The Chaldeans, who lived in the ancient city of Babylon, formed an alliance with the Medes from the east. The alliance captured Nineveh (the Assyrian capital) and brought down the Assyrian Empire. (World History Topics)
  • 600 BCE

    Coinage began in Lydia

  • 600 BCE

    Israelites follow Monotheism during the time of Moses

  • 600 BCE


    Was the leader of Athens around 600 BC. He had very harsh rules that were written down. People finally knew what the rules were, it wasn't just made up by the Aristocrats, but also since they were so harsh, we now have the current word, Draconian.
  • 594 BCE

    Solon led Athens

    Canceled land debts and freed debtors from slavery
    limits on the amount of land 1 person has.
    Promoted trade, urged farmers to grow cash crops not grain.
    Promoted industry, ordered fathers to teach sons a skill
    extended citizenship to foreigners who were artisans
    political reforms and got Athens to be democratic/aristocratic
    citizens of all classes participate in Assembly and public law courts
    a council was established to draft measures that went to assembly for approval and it had 400 people.
  • Period: 563 BCE to 483 BCE

    Buddha was alive

  • 546 BCE

    Peisitratus led Athens

    Pushed reforms in a radical direction and divided large estates among landless farmers and extended citizenship to men who did not own land and provided poor people with loans and put many of them to work building temples and public works.
    (World History)
  • 539 BCE

    Chaldean Empire is conquered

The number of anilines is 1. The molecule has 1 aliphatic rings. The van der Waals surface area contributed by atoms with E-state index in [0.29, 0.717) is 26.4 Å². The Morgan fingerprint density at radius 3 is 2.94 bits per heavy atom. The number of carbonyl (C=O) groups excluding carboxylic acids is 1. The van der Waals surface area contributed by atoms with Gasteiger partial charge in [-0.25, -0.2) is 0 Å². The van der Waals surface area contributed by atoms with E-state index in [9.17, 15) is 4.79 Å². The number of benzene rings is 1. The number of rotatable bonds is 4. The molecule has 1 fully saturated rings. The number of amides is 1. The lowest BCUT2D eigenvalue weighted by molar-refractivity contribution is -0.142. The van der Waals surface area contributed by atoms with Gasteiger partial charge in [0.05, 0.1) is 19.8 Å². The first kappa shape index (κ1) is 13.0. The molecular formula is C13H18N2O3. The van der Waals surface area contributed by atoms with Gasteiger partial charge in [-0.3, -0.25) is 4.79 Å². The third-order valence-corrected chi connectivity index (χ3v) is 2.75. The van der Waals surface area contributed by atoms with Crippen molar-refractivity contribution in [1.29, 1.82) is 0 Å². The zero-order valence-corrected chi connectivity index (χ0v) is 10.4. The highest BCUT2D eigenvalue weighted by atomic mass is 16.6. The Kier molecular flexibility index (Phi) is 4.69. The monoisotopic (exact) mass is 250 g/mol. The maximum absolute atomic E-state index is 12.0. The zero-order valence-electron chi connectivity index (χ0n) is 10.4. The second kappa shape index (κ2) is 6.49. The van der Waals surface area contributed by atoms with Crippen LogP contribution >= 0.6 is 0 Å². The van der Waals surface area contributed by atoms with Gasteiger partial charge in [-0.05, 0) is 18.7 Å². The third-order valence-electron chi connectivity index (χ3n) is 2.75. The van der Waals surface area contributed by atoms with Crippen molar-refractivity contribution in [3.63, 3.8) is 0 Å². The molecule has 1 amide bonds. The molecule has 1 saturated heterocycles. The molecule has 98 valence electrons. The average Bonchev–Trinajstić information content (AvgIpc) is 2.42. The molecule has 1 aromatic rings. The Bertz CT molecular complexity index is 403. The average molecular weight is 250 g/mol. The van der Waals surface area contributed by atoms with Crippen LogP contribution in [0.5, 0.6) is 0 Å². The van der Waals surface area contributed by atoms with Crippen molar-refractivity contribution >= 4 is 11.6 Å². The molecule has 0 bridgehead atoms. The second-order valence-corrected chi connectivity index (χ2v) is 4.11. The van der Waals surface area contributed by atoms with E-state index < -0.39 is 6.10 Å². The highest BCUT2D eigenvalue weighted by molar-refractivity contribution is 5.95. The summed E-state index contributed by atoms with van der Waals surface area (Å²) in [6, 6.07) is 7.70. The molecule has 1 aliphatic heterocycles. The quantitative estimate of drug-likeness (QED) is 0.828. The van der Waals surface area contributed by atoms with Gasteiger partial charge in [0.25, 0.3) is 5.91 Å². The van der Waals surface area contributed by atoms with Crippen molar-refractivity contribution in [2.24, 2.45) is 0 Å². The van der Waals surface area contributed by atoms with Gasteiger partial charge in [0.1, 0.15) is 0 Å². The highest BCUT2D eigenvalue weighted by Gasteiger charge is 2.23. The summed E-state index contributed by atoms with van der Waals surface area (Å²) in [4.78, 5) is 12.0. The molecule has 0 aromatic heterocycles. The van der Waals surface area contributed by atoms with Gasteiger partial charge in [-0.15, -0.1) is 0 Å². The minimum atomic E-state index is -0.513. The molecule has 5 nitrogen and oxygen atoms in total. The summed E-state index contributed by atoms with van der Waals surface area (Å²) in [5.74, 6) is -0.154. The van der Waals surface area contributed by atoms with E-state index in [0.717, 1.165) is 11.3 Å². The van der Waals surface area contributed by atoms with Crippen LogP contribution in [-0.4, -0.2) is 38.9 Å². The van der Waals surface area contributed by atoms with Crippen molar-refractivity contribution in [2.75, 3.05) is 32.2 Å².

The Persians, under Cyrus II, came from the mountains to the northeast and seized Babylon. They then conquered the rest of the Chaldean Empire. (World History Topics)
  • 525 BCE

    Persians take control

    During the 540s BC, Cyrus had developed a strong army, conquered the Medes, and advanced into neighboring lands. He added northern Mesopotamia, Syria, Canaan, and the Phoenician cities to his empire. He also took over the kingdom of Lydia and the Greek city-states in Asia Minor. In 525 BC, Cyrus's son Cambyses conquered Egypt, bringing all of the Middle East under Persian control. (World History Topics)
  • 508 BCE

    Cleisthenes led Athens

    Established democracy with laws. Sought to end local rivalries, break power of aristocracy and recognize structure of Athenian government. Assembly won powers and was the major political body. All citizens could belong to it. they were equal before the law and had freedom of speech. Regular people could be in government. A person could be exiled if he was a political guy and enough people voted him gone. (World History)
  • 470 BCE

    Socrates born

  • 432 BCE

    Parthenon built

    Parthenon built
  • Period: 431 BCE to 404 BCE

    Peleponnesian War

    The war between Sparta + the Anti-Athens alliance and the Athenian empire. Sparta won.
  • 357 BCE

    Phillip II became king of Macedonia

  • 337 BCE

    Philip II conquered all of Greece except Sparta

  • 336 BCE

    Philip II died and his son, Alexander the Great, became king

  • 334 BCE

    Alexander led 30,000 soldiers and 5,000 cavalry into Asia to open his campaign of "West against East"

  • Period: 323 BCE to 31 BCE

    Hellenistic Period

    The three centuries of Greek history between the death of the Macedonian king Alexander the Great in 323 B.C.E. and the rise of Augustus in Rome in 31 B.C.E. are collectively known as the Hellenistic period
  • 300 BCE

    Euclid of Alexandria wrote The Elements of Geometry

  • 300 BCE

    First major Roman road, Appian Way, was constructed

    It connected Rome with southeastern Italy.
  • Period: 264 BCE to 241 BCE